Digital TransformationRetailOnline Holiday Shopping Sales Crush Last Year’s

Online Holiday Shopping Sales Crush Last Year's

Looking at online shopping trends from Thanksgiving, Black Friday, and Cyber Monday, Adobe and IBM found a significant jump from last year, particularly in mobile.

By 10 a.m., Cyber Monday sales were already up to $719 million, a 17 percent growth over last year, according to Adobe research.

The surge in sales was driven in part by lower prices early in the morning and increased mobile shopping. Having spent the weekend looking at visits to more than 4,500 American retailers’ websites, Adobe found similar statistics for Thanksgiving and Black Friday.

Both days saw nearly 25 percent growth from last year, with online sales totaling $1.3 billion and $2.4 billion, respectively, which is only slightly less than Adobe’s predictions from earlier this month. Since November 1, consumers have spent $32 billion online, 14 percent more than last year. $1.3 billion of those dollars were spent on Singles Day, the Chinese cybershopping holiday that’s gaining traction in the U.S.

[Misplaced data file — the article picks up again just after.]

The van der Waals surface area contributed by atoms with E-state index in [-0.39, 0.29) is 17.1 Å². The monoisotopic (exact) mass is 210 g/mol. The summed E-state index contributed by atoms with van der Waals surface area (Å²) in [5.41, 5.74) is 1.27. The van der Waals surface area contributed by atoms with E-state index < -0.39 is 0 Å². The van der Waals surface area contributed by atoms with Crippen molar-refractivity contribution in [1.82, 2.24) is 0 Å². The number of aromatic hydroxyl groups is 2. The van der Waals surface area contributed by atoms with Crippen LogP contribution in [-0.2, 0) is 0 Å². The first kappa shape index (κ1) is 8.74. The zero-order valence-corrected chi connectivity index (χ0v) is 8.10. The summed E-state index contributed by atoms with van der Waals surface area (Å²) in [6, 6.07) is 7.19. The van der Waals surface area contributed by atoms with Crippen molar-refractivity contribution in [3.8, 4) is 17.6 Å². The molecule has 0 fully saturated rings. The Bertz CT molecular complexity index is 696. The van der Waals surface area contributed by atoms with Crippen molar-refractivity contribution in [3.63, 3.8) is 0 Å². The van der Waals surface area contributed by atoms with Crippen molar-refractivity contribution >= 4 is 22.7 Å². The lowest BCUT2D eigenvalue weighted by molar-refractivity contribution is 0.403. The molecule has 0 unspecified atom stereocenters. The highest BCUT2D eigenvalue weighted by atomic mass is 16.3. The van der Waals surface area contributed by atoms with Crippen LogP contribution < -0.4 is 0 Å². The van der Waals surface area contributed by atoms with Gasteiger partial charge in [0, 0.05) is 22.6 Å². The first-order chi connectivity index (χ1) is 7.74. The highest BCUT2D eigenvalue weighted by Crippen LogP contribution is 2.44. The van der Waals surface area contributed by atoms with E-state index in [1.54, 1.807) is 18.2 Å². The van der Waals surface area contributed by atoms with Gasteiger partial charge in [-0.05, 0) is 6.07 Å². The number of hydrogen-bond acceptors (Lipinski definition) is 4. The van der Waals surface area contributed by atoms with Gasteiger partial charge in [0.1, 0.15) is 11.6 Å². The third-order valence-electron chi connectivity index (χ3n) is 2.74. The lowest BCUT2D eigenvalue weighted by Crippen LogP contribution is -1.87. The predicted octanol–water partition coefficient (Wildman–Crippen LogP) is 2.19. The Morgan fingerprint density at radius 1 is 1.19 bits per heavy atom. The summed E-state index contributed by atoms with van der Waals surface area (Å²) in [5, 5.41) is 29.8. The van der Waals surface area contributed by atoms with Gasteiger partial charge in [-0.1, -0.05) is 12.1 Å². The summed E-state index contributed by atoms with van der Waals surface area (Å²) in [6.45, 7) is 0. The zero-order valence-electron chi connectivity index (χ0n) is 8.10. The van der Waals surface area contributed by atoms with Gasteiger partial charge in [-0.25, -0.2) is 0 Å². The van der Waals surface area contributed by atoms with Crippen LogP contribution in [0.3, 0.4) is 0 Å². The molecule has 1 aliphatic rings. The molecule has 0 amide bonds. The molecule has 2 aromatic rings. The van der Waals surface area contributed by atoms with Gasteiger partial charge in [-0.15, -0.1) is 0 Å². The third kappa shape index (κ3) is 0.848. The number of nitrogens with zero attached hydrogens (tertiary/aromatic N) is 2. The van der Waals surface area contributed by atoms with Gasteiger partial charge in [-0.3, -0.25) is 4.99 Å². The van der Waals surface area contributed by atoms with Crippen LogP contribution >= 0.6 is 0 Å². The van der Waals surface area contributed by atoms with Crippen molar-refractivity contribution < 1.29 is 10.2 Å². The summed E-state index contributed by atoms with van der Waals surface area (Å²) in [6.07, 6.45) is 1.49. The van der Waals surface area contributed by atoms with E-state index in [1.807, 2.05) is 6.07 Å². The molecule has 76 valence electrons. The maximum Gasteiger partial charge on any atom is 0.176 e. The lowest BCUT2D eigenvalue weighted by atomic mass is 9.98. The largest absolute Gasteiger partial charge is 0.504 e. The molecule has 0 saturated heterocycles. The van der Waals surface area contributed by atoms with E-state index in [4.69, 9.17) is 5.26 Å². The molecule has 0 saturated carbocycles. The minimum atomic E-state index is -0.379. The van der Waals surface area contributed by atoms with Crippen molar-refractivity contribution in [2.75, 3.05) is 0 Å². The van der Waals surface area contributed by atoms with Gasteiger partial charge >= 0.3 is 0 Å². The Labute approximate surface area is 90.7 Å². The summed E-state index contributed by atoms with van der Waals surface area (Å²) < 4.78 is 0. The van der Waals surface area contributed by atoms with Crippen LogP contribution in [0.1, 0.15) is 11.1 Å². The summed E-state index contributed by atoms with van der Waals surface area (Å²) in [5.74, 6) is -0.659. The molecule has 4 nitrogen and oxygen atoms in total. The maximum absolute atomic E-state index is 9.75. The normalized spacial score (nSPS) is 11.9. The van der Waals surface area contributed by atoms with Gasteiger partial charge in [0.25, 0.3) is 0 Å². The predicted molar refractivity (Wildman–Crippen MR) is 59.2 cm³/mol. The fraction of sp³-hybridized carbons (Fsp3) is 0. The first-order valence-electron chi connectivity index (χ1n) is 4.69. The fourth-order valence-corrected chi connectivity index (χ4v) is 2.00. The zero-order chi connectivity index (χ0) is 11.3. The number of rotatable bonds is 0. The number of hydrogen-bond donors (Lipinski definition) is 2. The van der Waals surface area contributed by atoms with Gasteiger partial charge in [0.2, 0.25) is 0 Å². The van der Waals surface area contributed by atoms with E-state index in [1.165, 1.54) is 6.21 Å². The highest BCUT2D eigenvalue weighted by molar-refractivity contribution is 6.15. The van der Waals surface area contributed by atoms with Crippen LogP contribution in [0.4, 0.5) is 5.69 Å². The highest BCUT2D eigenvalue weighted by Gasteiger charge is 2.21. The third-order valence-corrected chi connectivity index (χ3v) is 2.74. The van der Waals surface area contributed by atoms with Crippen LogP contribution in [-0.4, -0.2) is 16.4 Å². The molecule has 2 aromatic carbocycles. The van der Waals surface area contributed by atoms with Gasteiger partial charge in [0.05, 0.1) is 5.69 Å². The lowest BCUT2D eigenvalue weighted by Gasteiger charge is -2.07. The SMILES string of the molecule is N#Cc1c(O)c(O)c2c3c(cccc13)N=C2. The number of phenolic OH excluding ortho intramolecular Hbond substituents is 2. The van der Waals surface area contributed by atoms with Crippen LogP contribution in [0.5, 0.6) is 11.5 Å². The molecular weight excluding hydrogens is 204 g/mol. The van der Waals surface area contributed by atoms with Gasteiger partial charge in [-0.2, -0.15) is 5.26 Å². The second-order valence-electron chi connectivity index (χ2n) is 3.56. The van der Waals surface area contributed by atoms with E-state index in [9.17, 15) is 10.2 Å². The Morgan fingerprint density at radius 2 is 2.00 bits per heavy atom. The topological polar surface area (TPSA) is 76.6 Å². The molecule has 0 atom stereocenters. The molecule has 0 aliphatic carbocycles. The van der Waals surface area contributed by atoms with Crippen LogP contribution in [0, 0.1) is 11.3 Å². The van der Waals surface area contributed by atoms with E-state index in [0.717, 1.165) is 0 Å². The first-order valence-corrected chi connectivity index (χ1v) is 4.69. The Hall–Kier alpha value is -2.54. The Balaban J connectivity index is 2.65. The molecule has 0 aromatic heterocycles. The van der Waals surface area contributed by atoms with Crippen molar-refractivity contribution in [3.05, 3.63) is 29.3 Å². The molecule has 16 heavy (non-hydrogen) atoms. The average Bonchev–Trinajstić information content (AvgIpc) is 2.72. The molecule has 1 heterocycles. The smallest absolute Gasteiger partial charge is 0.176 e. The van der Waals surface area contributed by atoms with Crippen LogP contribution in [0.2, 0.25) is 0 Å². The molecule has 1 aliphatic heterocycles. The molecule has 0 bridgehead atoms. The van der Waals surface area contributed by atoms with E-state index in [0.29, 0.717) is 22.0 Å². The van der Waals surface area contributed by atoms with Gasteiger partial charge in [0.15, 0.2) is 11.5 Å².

In its earlier predictions, Adobe speculated that mobile shopping would account for nearly one-third of holiday revenue, but the number was actually higher, according to IBM, another company that spent the weekend tracking trends. Mobile devices dominated desktop for the first time this holiday weekend. At 52.1 percent, more than half of Thanksgiving’s online traffic came from smartphones and tablets. Black Friday mobile shopping also increased significantly from last year, jumping to 49.6 percent of all online traffic.

“Mobile has become the new Thanksgiving tradition as consumers find the best deals with their fingers as well as their feet,” says Jay Henderson, strategy program director at IBM. Additionally, IBM found that while people are more likely to browse with their smartphones – iOS, more so than Android – tablets ultimately account for more sales.

Looking at the impact of social media, both studies found that Facebook is the dominant platform. This is unsurprising, as more than half of Americans are Facebook users, but Pinterest came in second place with the biggest jump, driving 16 percent more sales than last year.

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